Breaking Down Breaking Bad – “Salud” Review
“I promise you this: either we’re all going home or none of us are. Now settle down.” -Mike
As season four of Breaking Bad heads into its final stretch, the show is not becoming more complex, it’s actually becoming wonderfully simple. Too often a show of this caliber gets so overwrought with frivolous storylines and complicated narratives that it becomes more about figuring out what it all means rather than just enjoying what is.
The latest episode was perfectly enjoyable while maintaining simplicity. Heck it was even predictable, yet even though we knew how the final scene was going to play out, it was still incredibly suspenseful.
Let’s start with Bryan Cranston. It seems fitting that on Emmy night where everyone was cheering for Kyle Chandler to get his first win for playing Coach Taylor on Friday Night Lights, Cranston was giving what could easily be an Emmy-winning performance. Cranston has been nominated for the award three times and won it each time. This brief hiatus from the Emmys allowed someone else to win. Next year? Good luck beating Cranston.
The scene where Walter Junior shows up and Walt breaks down was beautifully moving. I don’t know that kind of pain, but I felt every bit of anguish he was feeling. That’s his 16-year-old son he’s weeping in front of. He’s in his underwear, having just had the shit kicked out of him by his partner who had just stuck up for him to Gus. He admitted he made a mistake. Walter Junior thinks he’s talking about gambling, but it’s so much more than that. His life is in jeopardy and he’s trying for once to reconnect with his son and preserve whatever relationship is left.
As great as that scene was, they went back to the well a second time for a much longer and more thought out speech by Walt to his son. I didn’t find this one to be as genuine, but I don’t think I was supposed to. It was a long-winded apology, but the real point of the scene was for Walter Junior’s closing line, “At least last night you were, you were real. You know?” It’s a big slap-in-the-face-wake-up-call for Walt. Why is he doing this? For his family, but now his pride has caused him to put himself on the top. And we all know that pride comes before the fall.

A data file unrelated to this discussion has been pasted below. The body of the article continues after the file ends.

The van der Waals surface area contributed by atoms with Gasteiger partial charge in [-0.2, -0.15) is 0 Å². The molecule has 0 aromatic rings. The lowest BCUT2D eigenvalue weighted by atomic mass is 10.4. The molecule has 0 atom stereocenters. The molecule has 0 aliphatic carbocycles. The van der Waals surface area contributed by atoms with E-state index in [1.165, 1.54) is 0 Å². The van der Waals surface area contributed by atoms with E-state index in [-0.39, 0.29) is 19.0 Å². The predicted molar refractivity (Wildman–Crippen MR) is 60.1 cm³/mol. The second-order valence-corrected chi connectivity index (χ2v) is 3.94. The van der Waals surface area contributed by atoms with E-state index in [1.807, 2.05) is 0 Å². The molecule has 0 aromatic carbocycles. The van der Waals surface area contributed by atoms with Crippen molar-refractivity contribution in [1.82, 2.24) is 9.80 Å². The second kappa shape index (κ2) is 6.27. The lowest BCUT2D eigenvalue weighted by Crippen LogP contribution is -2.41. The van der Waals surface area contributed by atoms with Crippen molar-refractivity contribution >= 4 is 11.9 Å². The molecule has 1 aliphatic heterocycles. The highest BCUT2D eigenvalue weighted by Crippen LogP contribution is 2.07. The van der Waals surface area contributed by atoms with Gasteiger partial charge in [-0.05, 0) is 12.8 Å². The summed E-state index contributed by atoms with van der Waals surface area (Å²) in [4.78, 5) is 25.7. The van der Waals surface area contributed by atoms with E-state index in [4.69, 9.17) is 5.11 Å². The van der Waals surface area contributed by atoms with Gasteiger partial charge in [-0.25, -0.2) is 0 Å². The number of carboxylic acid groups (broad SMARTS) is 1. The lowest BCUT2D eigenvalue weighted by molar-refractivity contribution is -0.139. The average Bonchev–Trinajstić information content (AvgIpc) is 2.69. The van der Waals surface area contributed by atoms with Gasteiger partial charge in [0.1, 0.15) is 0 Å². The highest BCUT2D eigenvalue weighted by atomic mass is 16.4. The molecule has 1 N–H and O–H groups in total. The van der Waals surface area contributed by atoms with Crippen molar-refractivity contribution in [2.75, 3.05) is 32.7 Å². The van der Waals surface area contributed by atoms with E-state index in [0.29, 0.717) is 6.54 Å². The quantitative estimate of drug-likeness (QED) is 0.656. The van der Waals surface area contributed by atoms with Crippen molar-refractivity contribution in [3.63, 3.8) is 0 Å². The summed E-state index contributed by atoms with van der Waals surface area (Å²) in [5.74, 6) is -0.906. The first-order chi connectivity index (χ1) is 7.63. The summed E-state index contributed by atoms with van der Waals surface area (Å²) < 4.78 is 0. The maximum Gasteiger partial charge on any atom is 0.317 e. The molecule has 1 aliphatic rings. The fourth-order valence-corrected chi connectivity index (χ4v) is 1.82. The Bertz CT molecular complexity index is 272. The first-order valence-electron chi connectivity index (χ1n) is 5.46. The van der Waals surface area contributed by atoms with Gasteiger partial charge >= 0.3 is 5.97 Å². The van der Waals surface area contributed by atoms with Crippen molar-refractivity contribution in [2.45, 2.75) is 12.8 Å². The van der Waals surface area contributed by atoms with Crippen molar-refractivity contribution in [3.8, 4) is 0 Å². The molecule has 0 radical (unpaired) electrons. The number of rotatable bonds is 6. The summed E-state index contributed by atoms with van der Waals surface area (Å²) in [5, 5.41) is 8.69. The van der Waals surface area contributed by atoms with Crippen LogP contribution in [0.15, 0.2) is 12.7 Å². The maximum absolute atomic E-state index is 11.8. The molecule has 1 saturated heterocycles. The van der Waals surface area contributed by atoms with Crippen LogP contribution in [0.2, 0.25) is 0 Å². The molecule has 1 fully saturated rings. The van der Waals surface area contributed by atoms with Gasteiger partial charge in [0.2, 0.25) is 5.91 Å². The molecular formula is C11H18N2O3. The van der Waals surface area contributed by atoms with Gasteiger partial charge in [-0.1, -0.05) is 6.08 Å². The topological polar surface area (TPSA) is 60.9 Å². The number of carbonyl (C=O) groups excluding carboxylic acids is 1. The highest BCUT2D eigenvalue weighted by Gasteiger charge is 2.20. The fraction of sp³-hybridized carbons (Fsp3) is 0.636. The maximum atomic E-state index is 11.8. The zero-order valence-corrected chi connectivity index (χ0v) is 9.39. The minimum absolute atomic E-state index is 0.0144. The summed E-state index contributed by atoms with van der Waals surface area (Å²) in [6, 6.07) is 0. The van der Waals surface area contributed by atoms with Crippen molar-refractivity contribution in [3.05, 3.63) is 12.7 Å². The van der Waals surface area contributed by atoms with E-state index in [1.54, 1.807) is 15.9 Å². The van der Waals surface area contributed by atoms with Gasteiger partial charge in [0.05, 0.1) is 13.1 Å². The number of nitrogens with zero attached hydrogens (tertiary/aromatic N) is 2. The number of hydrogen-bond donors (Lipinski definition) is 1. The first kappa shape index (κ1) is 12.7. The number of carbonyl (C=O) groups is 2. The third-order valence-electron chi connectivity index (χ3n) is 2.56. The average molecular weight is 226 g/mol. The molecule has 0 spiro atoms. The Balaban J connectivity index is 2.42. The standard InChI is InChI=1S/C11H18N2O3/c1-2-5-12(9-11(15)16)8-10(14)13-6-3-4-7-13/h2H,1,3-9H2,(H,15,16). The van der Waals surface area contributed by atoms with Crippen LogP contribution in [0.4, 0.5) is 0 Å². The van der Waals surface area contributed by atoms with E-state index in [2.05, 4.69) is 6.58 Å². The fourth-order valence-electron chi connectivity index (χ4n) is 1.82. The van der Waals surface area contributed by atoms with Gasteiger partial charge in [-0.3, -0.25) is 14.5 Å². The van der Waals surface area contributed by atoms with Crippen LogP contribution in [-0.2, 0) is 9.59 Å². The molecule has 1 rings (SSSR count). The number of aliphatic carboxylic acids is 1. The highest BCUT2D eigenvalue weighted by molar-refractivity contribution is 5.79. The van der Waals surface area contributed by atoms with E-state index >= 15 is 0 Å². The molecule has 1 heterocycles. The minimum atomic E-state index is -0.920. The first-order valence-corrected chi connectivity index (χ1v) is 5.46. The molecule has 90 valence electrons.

There are two other simple stories at work here that have significant ramifications. The first is that Skyler has made a large blunder in giving Ted Beneke over $600,000 dollars to keep him out of jail. It’s not because she feels sorry for him, but because her name is on the documents and the IRS will look into her. She really didn’t think long enough about joining in the gangster line of work.
Ted is a broken man who is used to having luxuries. Of course he spent the money on a new car and getting his business back up! Saul Goodman knew it was a bad idea. He even gave Ted the best nickname I’ve heard in a long time, “Johnny Fabulous.” Then Skyler, in all her White family prideful glory, had to tell Ted it was she who gave him the money. Surely Ted won’t let that rest. This is his life too. Now he’s using meth money to get his business going? He won’t be too happy about that.
The last big thing that happened is that Gus has killed the cartel. Gus has a history with them and they were his biggest competition, so he decided to play nice and have a meeting. The whole operation hinged on Jesse being able to cook Walt’s meth recipe. In a great scene, Jesse tells off the arrogant Mexican chemists when they try to insult his abilities. Jesse proves them all wrong when he cooks an almost pure batch of meth. The smiles from Gus and Mike were perfect.
When the scene opens with Gus taking pills, you just had the sense he was up to something. When the bottle of tequila was presented, you knew he had taken an antidote for the poison that will allow him to withstand its effects. We knew the whole time Gus was poisoning the cartel. Even Don Eladio knew it. He didn’t trust Gus for a second, yet he drank it. And so did everyone else. But escape is never easy on Breaking Bad.
Gus is on death’s door. The poison is very strong and is taking him down. As Jesse and Mike were carrying Gus to a car, Mike gets shot. The wound looks pretty bad. I’ve said all season that people will die, be it Mike, Gus, Hank, Skyler or Jesse. The only person I think is safe is Walt. Mike and Gus look like prime candidates after this episode.
On the whole, it seemed like this episode was setting up what’s to come. The only thing that was lacking was some Hank. I have a hunch he’s going to play an instrumental part in the season finale, but his absence was felt. Still though, this is just another episode in a long string that stand out during this season of Breaking Bad.